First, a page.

Policy case studies for Water Framework Directive (WFD)

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Policy case studies for Water Framework Directive (WFD)

Narratives selected

The narratives chosen are two of several identified about synergies and tensions, aligning and opposing objectives within the WFD. The text below summarises the narratives and is a synthesis of materials drawn from document analysis and interviews with the Commission and related institutions.

Success and challenge in safeguarding water resources in the EU

The 2012 Blueprint report of the EC formulates ambiguously on success and challenge of EU’s water policy:

Water is essential for human life, nature and the economy. […] The EU’s water policy has been successful in helping to protect our water resources.” But reports highlight “worrying trends showing the increase and wider spread of water scarcity and stress.

This ambiguity is represented in the two narratives selected for study:

Narrative A - The WFD as a success story in environmental policy and integrated governance.

The WFD environmental goals were possible in a moment of economic fluency where expectations on the possibility to fund the implementation were high. However, the social and economic context has substantially changed in the last decade, posing important challenges to Member States in the achievement of environmental goals.

Why was this narrative selected »

The narrative highlight the potential for tensions and synergies to exist in the WFD between the delivery of water services to fulfill societal needs and the protection of water resources.

The proposed analysis combines quantitative and qualitative analytical tools from Quantitative Story Telling approaches in MAGIC to provide a discussion of how socially desirable and socioeconomically viable the WFD and its environmental goals are under current conditions. The assessment will pay special attention to the diversity among Member States (MS) in terms of challenges to achieve environmental goals and financial restrictions (related to other narratives on Member States compliance and on their unequal situations). Quantitative considerations on links of water and energy production and water and food production will feed into the analyses.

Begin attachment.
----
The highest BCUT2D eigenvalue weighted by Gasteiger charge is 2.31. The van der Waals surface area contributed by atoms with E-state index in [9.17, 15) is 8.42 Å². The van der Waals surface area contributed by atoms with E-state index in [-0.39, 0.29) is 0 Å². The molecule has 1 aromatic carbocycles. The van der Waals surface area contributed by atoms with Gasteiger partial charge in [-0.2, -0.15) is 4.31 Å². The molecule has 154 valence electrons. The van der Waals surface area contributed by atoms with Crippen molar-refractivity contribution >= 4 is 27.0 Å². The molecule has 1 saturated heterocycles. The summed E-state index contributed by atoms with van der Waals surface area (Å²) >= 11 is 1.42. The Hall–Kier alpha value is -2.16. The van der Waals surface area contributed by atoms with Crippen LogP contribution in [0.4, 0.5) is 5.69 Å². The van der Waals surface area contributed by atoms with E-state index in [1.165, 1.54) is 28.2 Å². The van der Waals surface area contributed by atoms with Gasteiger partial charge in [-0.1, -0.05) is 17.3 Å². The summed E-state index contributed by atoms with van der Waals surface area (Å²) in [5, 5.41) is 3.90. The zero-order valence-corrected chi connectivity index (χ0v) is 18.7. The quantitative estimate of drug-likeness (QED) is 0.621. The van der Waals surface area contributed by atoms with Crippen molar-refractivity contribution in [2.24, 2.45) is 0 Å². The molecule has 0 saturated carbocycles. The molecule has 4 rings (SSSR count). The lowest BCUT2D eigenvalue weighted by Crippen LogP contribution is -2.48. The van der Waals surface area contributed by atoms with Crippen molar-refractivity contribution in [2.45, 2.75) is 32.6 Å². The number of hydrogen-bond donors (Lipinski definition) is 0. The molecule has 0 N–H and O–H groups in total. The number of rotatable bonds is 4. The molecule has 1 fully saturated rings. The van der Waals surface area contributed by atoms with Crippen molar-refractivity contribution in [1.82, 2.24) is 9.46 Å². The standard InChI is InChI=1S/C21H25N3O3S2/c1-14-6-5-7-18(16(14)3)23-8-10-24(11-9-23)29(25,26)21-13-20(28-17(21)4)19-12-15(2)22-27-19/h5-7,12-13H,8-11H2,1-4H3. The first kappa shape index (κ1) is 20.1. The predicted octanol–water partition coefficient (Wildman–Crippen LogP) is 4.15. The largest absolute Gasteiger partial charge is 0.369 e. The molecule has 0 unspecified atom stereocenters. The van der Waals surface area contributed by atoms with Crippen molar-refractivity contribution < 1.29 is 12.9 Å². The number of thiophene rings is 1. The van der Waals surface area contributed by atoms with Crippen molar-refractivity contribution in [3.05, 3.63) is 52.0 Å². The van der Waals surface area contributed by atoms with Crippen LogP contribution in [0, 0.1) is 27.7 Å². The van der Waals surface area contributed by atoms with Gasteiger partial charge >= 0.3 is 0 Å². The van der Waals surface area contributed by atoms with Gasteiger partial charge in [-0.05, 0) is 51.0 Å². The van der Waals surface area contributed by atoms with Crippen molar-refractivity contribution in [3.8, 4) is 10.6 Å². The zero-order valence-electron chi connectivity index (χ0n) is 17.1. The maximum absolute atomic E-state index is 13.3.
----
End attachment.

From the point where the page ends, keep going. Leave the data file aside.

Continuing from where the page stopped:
Narrative B - Europe needs to improve the aquatic environment in order to secure water for its citizens and economic benefits.

Relieving stress on European water bodies according to WFD goals may translate into constraints on the European agricultural sector, leading to stronger dependency on imports that draw on external natural resources, in a world where the pressure on those resources already is high in many of the exporting countries.

Why was this narrative selected »

The narratives highlight the potential for tensions and synergies to exist in the WFD between the delivery of water services to fulfill societal needs and the protection of water resources.

This narrative examines the EU water footprint in a globalised world. The MAGIC diagnosis whether the EU can only meet its targets for good status by ‘externalising’ those activities that are most demanding/polluting of water. Both of these issues are analysed in MAGIC by examining the “metabolic pattern” of EU economies and the consequential pressures placed on natural and human capitals beyond the EU. In addition, scenarios are checked in relation to how a more effective connection of WFD and CAP would result in water dependency risks.

These narratives were having greatest interest from among a set of twelve narratives (see the Definition Policy Case Studies Milestone report) by those stakeholders who could respond to requests for preferences.

For more information:

 

Download the "Definition Policy Case Studies" Milestone report